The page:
Our findings provided limited evidence to support the hypothesis that interventions that reduce illegal drug use in persons may also decrease violence. This is consistent with previous research which found that programs designed to address multiple risk factors for youth violence have shown efficacy (Tibbits, Smith, Caldwell, & Flisher, 2011). Programs to strengthen families, enhance life skills training and provide drug abuse treatment, which aim to reduce illegal drug use have also been shown to decrease violence and achieve statistically significant reductions in violence and/or criminal behavior (Gossop et al., 2005) (Kumpfer et al., 2012). The 2008 Faggiano Cochrane review found that skills-based programs are effective in reducing illegal drug use however, these findings were limited to primary and secondary intervention programs. Tertiary prevention programs, i.e., targeting those already involved in violence, are most effective when treating drug misusers' substance dependence first and on a voluntary basis prior to any further intervention (Gossop et al., 2005).
Our review suggests that schools are the most appropriate settings for primary (targeting the general population) and secondary (targeting those at risk) intervention programs. Knowledge, attitude and subsequent behavior regarding illegal drug use, are established as young children and adolescents. Schools offer a base for broad implementation of substance abuse educational policies and offer a long period of follow up to assess program evaluation. In terms of cost and training, it would be cost-effective to have teachers and other dedicated staffs carry out the interventions, as these are generally people who stay in the location over many years so the skills do not need to be retrained. Because of their daily interaction with youth, there would also be a propensity for established trust.
Identification of risk factors in local settings is important in addressing contextual needs, especially when introducing prevention programs in developing countries. Integration of risk factors contextualised to local settings have shown efficacy, as shown in the impact study by Tibbits et al, with regard to the Healthwise life skill programs' reduction of high risk sexual behaviour and substance abuse amongst students in the Western Cape province of South Africa. As more countries shift away from the criminal justice system and incarceration model of dealing with youth violence and substance abuse, Public health professionals working with key stakeholder agencies have an important role to fulfil.
Interpersonal youth violence may have broad and substantial impacts which range from damaging the individual's health and the cohesion of communities to the drainage of resources from other priority health areas and services. Additionally, interventions to reduce violence in youth are important to arrest the progression to subsequent adult onset violence. Substance abuse and youth violence has become more important and widespread in rapidly urbanising lower and middle income countries. Despite a range of evidence suggesting links between illegal drugs and violent behaviour, there is a paucity of prevention interventions aimed at reducing violence that are specifically drug-related. Further investment and research are required to evaluate the effects of co-ordinated and integrated programmes to prevent and treat both drug use and violent behaviour and to disseminate evidence-based practice.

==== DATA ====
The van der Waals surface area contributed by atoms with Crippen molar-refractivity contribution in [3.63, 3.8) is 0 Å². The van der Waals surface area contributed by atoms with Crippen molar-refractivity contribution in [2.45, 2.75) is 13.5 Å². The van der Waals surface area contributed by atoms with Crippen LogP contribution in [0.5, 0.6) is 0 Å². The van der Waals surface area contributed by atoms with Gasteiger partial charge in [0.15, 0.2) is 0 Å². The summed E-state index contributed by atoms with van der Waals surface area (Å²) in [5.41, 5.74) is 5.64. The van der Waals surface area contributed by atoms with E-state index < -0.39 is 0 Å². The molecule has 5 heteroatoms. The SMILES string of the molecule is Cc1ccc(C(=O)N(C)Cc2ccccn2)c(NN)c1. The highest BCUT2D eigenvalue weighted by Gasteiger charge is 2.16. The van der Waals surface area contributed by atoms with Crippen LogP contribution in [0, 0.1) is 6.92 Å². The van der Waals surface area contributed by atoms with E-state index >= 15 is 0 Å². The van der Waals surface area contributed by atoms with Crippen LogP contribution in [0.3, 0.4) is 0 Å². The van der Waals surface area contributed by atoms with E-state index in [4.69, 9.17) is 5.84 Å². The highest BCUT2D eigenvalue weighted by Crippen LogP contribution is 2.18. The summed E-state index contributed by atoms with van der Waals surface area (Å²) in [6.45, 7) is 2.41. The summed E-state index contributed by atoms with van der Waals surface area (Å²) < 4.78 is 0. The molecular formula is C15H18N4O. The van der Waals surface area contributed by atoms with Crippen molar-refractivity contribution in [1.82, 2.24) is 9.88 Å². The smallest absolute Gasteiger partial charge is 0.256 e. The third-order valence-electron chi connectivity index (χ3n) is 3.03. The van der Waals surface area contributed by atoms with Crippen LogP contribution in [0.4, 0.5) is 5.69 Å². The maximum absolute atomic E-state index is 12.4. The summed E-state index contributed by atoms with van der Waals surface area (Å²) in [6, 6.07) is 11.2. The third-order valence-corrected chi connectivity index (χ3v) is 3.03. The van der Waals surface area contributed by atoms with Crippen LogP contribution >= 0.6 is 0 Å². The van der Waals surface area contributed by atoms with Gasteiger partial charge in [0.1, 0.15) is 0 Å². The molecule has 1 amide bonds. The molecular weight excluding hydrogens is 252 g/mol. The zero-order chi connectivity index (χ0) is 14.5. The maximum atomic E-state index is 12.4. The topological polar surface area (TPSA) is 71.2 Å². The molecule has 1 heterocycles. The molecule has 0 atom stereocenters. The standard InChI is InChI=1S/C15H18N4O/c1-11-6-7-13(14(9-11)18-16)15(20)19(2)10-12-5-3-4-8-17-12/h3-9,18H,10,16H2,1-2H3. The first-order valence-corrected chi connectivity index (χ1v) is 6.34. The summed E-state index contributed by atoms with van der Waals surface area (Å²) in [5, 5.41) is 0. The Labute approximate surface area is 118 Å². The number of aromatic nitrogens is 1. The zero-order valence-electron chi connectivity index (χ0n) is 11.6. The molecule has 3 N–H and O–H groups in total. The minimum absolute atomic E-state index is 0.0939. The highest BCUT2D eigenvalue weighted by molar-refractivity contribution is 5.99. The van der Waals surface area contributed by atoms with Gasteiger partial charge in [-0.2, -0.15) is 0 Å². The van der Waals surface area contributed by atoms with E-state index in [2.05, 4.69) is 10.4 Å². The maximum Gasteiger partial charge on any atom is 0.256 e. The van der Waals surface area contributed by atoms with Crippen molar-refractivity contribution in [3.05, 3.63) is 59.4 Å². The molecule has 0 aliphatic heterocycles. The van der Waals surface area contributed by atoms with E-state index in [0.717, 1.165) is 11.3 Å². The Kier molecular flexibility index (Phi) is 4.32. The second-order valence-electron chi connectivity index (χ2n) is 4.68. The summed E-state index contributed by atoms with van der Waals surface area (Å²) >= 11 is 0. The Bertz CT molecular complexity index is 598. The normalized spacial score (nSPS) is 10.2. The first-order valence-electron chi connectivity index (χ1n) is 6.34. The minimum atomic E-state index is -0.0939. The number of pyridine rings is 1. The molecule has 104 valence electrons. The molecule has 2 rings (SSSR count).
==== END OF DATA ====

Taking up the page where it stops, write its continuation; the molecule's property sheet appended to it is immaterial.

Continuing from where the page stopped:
Within the area of international prevention trends, there has been a growing interest on the parts of governments, municipalities, research centers, civil society, organizations and international organizations in creating observatories or analytical tools for security-related problems including but not limited to school violence, domestic violence, drug use and social and gender violence. The observatory model is additionally proposed on a broader level by the International Scientific and Professional Advisory Council of the United Nations at the Eleventh United Nations Congress on Crime Prevention and Criminal Justice and provides an alternate strategy to conceptualize and measure violence and best research practices.
Ardil Jabar, School of Public Health
University of Cape Town
Western Cape, South Africa
Aramide Lawal, Evidence Based Centre
University of Stellenbosch
Western Cape, South Africa
Zain Mehtar, Faculty of Health Science
University of Cape Town
Western Cape, South Africa
Richard Matzopoulos, School of Public Health
University of Cape Town
Western Cape, South Africa
Botvin, G. J., Griffin, K. W., & Nichols, T. D. (2006). Preventing youth violence and delinquency through a universal school based approach. New York.
Corsaro, N., Hunt, E. D., Hippie, N. K., & McGarrell, E. F. (2012). The Impact of Drug Market Pulling Levers Policing on Neighborhood Violence. Criminology & Public Policy, 11(2), 167-199. http://doi. org/10.1111/j.l745-9133.2012.00798.x
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|Author:||Jabar, Ardil; Lawal, Aramide; Mehtar, Zain; Matzopoulos, Richard|
|Publication:||Journal of Alcohol & Drug Education|
|Article Type:||Letter to the editor|
|Date:||Aug 1, 2016|